The Truth About WordPress
by Sallie Goetsch of the Podcast Asylum and Jon Leland of ComBridges
Recently, in a WordPress group on LinkedIn, the question was asked “Is WordPress the answer to all our prayers?” The writer was extending the conversation about his own blog post which objected vehemently to crazy claims that complete novices could build “killer websites” in minutes if they just used WordPress. It seems that the world of technology is filled with these kinds of false promises and unrealistic expectations.
For those of us who have hand-coded HTML back before tools like Dreamweaver were invented, and who have experimented and had learning experiences with creating web pages in a wide variety of ways, WordPress is an important new platform for website development. Compared to anything we’ve seen before, WordPress is amazingly simple and intuitive, especially given its array of powerful features. It lets you change your design without affecting your content, it has great built-in SEO (search engine optimization) features, and it’s free.
WordPress also has advantages over competing website publishing systems like Drupal and Joomla. For one thing, you can use easy offline editors (like Windows Live Writer and Ecto) to update content on WordPress sites. WordPress also began as a blogging platform, and as a result, it’s “natural” for WordPress websites to include blogs. For many website designers, even those who have never learned Java, never learned Flash, never learned PHP, and don’t know a single programming language, WordPress does answer many prayers.
But that’s very different from saying that anyone can use WordPress to design and implement a sophisticated website. If you try to take advantage of WordPress’ full capabilities as a content management system without knowing anything about HTML, CSS, or PHP—or about WordPress itself—you are simply asking for trouble. Yes, you can set up a basic blog using WordPress.com without knowing much, but to really make WordPress (or any other new software) sit up and do tricks, you have to put some time into learning how to use it. (More advanced users download WordPress from WordPress.org. The supply of tricks available at WordPress.com is limited.)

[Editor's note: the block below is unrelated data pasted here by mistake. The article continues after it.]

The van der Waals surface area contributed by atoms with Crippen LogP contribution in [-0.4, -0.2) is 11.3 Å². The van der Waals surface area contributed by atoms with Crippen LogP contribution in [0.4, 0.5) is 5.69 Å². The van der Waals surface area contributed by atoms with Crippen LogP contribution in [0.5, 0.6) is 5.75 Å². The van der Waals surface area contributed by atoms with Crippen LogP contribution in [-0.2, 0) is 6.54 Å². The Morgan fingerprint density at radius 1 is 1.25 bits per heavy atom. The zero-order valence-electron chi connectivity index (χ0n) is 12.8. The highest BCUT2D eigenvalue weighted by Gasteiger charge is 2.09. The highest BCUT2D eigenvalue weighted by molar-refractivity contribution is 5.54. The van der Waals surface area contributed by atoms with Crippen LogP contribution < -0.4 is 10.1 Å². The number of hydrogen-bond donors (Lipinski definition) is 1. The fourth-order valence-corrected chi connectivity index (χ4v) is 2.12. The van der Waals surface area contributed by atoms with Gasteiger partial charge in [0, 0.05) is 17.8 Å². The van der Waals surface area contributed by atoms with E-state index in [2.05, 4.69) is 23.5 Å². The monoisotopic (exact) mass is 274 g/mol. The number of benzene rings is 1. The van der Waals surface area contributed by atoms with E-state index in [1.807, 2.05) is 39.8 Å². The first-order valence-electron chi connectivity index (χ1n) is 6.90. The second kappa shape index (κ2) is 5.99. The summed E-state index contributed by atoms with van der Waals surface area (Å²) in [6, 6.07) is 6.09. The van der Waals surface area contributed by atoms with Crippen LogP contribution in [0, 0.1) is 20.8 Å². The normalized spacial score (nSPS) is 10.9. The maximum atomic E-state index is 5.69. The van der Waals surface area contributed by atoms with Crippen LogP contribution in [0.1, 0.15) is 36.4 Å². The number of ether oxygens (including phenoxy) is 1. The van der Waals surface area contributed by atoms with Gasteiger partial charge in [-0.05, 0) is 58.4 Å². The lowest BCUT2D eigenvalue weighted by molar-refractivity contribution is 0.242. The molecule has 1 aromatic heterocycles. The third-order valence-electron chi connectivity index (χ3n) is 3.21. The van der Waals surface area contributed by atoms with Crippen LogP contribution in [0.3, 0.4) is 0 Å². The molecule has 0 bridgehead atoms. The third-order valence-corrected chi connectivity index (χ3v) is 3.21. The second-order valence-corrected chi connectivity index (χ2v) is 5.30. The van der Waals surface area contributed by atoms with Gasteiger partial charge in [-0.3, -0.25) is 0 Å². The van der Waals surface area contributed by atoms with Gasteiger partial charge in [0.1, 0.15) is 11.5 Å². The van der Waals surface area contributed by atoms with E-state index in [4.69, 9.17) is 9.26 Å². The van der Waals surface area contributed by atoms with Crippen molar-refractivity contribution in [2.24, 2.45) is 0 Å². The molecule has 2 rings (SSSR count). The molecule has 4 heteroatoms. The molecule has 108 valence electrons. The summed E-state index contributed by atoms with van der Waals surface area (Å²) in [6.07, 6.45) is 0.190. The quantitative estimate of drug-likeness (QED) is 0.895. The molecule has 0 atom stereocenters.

When you think about it, most people only know how to use the most basic features of the software that they use every day. They treat Microsoft Word like a glorified typewriter and don’t even know most of its tools and options exist, much less how to use them. They pay hundreds of dollars for Photoshop and only use the functions they could have gotten for free with Picasa. (Photoshop is so sophisticated that even advanced users can spend hours studying DVD tutorials to learn new things.)
So why should WordPress be any different? It’s not, but people get excited and apparently WordPress’ many benefits give birth to irrationally exuberant expectations. Either that, or there are some people out there who think that because WordPress is easy for them, it must seem that easy to everyone else.
For example, if you hear that there are 5,000 free plugins that extend WordPress’ platform, and hundreds of free themes in the theme repository, shouldn’t you expect that just looking through them and testing them to see which ones would be best for you might take quite some time?
And then there’s the fact that new versions of WordPress come out a lot more often than new versions of Photoshop. So you have to stay up to date, by doing things like attending meetups and Wordcamps, reading blogs, watching videos, listening to podcasts, or even reading books. (There are several good books on WordPress, but it is hard for print books to keep up with the rapid developments in the platform and its plugins.)
Because WordPress is a web-based platform, it’s much easier for geographically dispersed teams to collaborate on websites. But due to its popularity, WordPress sites are also open to server hacks and other attacks—as ComBridges discovered first hand recently.
While it doesn’t necessarily take a programmer to learn WordPress, if you want to create a sophisticated WordPress site, skills like PHP will come in handy. And, if you want to learn your way around, study the WordPress Codex, and be sure to allow some time to learn important fundamentals such as, for example, which plugins make it easier to use WordPress as a CMS (content management system).
Even though WordPress is easy enough for Sallie’s hairdresser to update, Sallie was the one to create the site, and had to provide more than one tutorial on posting to the blog and editing pages.
WordPress deserves to be praised for many reasons, but exaggerated claims about its ease of use for the complete novice do everyone a disservice. Let’s practice a little expectation management, people.
Jon Leland runs web design and internet marketing company ComBridges. Sallie Goetsch is a WordPress fangirl who maintains several WP sites for her own and clients’ businesses. They have collaborated on some occasionally nerve-wracking WordPress projects.
Cross-posted from the Reports from the Asylum blog.
jolyon de Fossard says
This seems about right. I am having trouble understanding WordPress. I have pages of material I’ve written and hundreds of pictures but I haven’t a clue how to put it together to make a nice blog. I suspect it’s a very powerful tool but I was just sucked in by all the ease of use statements I read prior to buying it. I suppose I’ll have to find some training courses or something.
Sallie Goetsch says
There’s a lot of great free training material over at https://learn.wordpress.org, especially the online workshops.